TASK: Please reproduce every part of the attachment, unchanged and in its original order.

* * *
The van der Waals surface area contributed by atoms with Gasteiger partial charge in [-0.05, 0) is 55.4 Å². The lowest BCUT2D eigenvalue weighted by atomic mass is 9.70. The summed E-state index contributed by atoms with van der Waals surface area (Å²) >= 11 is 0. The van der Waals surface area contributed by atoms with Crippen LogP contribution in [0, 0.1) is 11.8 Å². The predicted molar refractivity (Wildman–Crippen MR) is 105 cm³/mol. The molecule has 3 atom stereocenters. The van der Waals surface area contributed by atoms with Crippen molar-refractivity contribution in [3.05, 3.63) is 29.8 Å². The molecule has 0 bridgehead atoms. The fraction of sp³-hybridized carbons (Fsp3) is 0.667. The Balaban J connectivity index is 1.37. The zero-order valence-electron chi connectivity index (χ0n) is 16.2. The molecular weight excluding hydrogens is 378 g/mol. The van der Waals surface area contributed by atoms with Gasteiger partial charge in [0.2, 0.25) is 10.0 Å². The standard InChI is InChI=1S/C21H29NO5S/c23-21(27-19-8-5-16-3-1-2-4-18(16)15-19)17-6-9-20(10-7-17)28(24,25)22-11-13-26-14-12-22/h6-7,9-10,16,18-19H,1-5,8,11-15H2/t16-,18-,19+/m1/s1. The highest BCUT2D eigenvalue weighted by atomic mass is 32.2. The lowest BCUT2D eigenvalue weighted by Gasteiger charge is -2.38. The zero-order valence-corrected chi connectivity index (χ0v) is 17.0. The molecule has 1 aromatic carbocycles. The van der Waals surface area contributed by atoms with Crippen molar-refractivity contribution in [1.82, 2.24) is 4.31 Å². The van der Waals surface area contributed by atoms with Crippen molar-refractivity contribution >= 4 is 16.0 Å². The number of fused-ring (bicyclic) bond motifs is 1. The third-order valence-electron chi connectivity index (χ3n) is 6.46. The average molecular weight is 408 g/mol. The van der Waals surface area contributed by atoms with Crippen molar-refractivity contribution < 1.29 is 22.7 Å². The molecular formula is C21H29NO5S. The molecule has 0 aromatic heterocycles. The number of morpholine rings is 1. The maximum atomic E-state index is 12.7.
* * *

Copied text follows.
The van der Waals surface area contributed by atoms with Gasteiger partial charge in [-0.05, 0) is 55.4 Å². The lowest BCUT2D eigenvalue weighted by atomic mass is 9.70. The summed E-state index contributed by atoms with van der Waals surface area (Å²) >= 11 is 0. The van der Waals surface area contributed by atoms with Crippen LogP contribution in [0, 0.1) is 11.8 Å². The predicted molar refractivity (Wildman–Crippen MR) is 105 cm³/mol. The molecule has 3 atom stereocenters. The van der Waals surface area contributed by atoms with Crippen molar-refractivity contribution in [3.05, 3.63) is 29.8 Å². The molecule has 0 bridgehead atoms. The fraction of sp³-hybridized carbons (Fsp3) is 0.667. The Balaban J connectivity index is 1.37. The zero-order valence-electron chi connectivity index (χ0n) is 16.2. The molecular weight excluding hydrogens is 378 g/mol. The van der Waals surface area contributed by atoms with Gasteiger partial charge in [0.2, 0.25) is 10.0 Å². The standard InChI is InChI=1S/C21H29NO5S/c23-21(27-19-8-5-16-3-1-2-4-18(16)15-19)17-6-9-20(10-7-17)28(24,25)22-11-13-26-14-12-22/h6-7,9-10,16,18-19H,1-5,8,11-15H2/t16-,18-,19+/m1/s1. The highest BCUT2D eigenvalue weighted by atomic mass is 32.2. The lowest BCUT2D eigenvalue weighted by Gasteiger charge is -2.38. The zero-order valence-corrected chi connectivity index (χ0v) is 17.0. The molecule has 1 aromatic carbocycles. The van der Waals surface area contributed by atoms with Crippen molar-refractivity contribution in [1.82, 2.24) is 4.31 Å². The van der Waals surface area contributed by atoms with Crippen molar-refractivity contribution >= 4 is 16.0 Å². The number of fused-ring (bicyclic) bond motifs is 1. The third-order valence-electron chi connectivity index (χ3n) is 6.46. The average molecular weight is 408 g/mol. The van der Waals surface area contributed by atoms with Crippen molar-refractivity contribution < 1.29 is 22.7 Å². The molecular formula is C21H29NO5S. The molecule has 0 aromatic heterocycles. The number of morpholine rings is 1. The maximum atomic E-state index is 12.7.